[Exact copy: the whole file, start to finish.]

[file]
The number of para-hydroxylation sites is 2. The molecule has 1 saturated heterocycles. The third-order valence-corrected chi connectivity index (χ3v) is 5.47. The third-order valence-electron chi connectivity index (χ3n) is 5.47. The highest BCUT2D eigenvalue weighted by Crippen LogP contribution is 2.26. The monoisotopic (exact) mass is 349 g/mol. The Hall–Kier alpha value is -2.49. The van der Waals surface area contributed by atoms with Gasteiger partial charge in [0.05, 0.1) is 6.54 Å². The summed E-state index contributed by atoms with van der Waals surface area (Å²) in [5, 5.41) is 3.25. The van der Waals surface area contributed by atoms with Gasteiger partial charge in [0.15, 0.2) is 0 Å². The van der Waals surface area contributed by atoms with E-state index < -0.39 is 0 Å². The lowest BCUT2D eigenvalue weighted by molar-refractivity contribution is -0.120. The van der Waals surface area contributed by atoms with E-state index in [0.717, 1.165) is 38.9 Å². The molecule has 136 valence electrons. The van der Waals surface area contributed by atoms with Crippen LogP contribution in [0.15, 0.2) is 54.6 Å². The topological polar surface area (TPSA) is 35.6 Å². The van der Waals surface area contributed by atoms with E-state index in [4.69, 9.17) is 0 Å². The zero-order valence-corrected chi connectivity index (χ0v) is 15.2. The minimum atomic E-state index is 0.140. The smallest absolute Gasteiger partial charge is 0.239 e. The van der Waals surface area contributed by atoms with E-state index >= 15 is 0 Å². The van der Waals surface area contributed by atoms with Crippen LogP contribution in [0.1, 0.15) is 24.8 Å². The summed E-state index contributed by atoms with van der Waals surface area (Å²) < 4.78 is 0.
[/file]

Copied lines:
The number of para-hydroxylation sites is 2. The molecule has 1 saturated heterocycles. The third-order valence-corrected chi connectivity index (χ3v) is 5.47. The third-order valence-electron chi connectivity index (χ3n) is 5.47. The highest BCUT2D eigenvalue weighted by Crippen LogP contribution is 2.26. The monoisotopic (exact) mass is 349 g/mol. The Hall–Kier alpha value is -2.49. The van der Waals surface area contributed by atoms with Gasteiger partial charge in [0.05, 0.1) is 6.54 Å². The summed E-state index contributed by atoms with van der Waals surface area (Å²) in [5, 5.41) is 3.25. The van der Waals surface area contributed by atoms with Gasteiger partial charge in [0.15, 0.2) is 0 Å². The van der Waals surface area contributed by atoms with E-state index < -0.39 is 0 Å². The lowest BCUT2D eigenvalue weighted by molar-refractivity contribution is -0.120. The van der Waals surface area contributed by atoms with E-state index in [0.717, 1.165) is 38.9 Å². The molecule has 136 valence electrons. The van der Waals surface area contributed by atoms with Crippen LogP contribution in [0.15, 0.2) is 54.6 Å². The topological polar surface area (TPSA) is 35.6 Å². The van der Waals surface area contributed by atoms with E-state index in [4.69, 9.17) is 0 Å². The zero-order valence-corrected chi connectivity index (χ0v) is 15.2. The minimum atomic E-state index is 0.140. The smallest absolute Gasteiger partial charge is 0.239 e. The van der Waals surface area contributed by atoms with E-state index >= 15 is 0 Å². The van der Waals surface area contributed by atoms with Crippen LogP contribution in [0.1, 0.15) is 24.8 Å². The summed E-state index contributed by atoms with van der Waals surface area (Å²) < 4.78 is 0.